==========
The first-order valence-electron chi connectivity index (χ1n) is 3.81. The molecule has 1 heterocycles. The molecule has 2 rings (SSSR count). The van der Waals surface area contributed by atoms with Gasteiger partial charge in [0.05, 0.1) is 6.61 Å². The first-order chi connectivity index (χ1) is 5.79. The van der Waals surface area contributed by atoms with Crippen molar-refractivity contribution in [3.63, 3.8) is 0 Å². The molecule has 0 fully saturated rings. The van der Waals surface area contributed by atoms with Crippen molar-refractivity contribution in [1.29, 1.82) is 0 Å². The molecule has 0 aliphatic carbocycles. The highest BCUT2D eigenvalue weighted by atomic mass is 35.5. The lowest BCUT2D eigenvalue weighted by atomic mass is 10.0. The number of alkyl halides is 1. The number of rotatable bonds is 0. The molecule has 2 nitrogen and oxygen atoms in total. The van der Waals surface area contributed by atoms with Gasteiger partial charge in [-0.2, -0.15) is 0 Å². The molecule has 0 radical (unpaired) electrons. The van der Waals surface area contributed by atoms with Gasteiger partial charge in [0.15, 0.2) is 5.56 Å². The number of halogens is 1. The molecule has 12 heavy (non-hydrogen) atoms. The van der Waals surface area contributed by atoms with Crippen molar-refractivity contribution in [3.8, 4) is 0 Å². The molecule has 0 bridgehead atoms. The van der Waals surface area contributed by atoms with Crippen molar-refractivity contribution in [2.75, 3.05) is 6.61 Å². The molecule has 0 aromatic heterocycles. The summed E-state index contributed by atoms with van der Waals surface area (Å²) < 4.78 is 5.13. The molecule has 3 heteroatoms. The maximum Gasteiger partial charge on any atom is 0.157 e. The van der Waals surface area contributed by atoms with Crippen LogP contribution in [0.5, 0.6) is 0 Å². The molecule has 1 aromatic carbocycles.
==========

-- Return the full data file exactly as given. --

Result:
The first-order valence-electron chi connectivity index (χ1n) is 3.81. The molecule has 1 heterocycles. The molecule has 2 rings (SSSR count). The van der Waals surface area contributed by atoms with Gasteiger partial charge in [0.05, 0.1) is 6.61 Å². The first-order chi connectivity index (χ1) is 5.79. The van der Waals surface area contributed by atoms with Crippen molar-refractivity contribution in [3.63, 3.8) is 0 Å². The molecule has 0 fully saturated rings. The van der Waals surface area contributed by atoms with Crippen molar-refractivity contribution in [1.29, 1.82) is 0 Å². The molecule has 0 aliphatic carbocycles. The highest BCUT2D eigenvalue weighted by atomic mass is 35.5. The lowest BCUT2D eigenvalue weighted by atomic mass is 10.0. The number of alkyl halides is 1. The number of rotatable bonds is 0. The molecule has 2 nitrogen and oxygen atoms in total. The van der Waals surface area contributed by atoms with Gasteiger partial charge in [-0.2, -0.15) is 0 Å². The molecule has 0 radical (unpaired) electrons. The van der Waals surface area contributed by atoms with Gasteiger partial charge in [0.15, 0.2) is 5.56 Å². The number of halogens is 1. The molecule has 12 heavy (non-hydrogen) atoms. The van der Waals surface area contributed by atoms with Crippen molar-refractivity contribution in [3.8, 4) is 0 Å². The molecule has 0 bridgehead atoms. The van der Waals surface area contributed by atoms with Crippen molar-refractivity contribution in [2.75, 3.05) is 6.61 Å². The molecule has 0 aromatic heterocycles. The summed E-state index contributed by atoms with van der Waals surface area (Å²) < 4.78 is 5.13. The molecule has 3 heteroatoms. The maximum Gasteiger partial charge on any atom is 0.157 e. The van der Waals surface area contributed by atoms with Crippen LogP contribution in [0.5, 0.6) is 0 Å². The molecule has 1 aromatic carbocycles.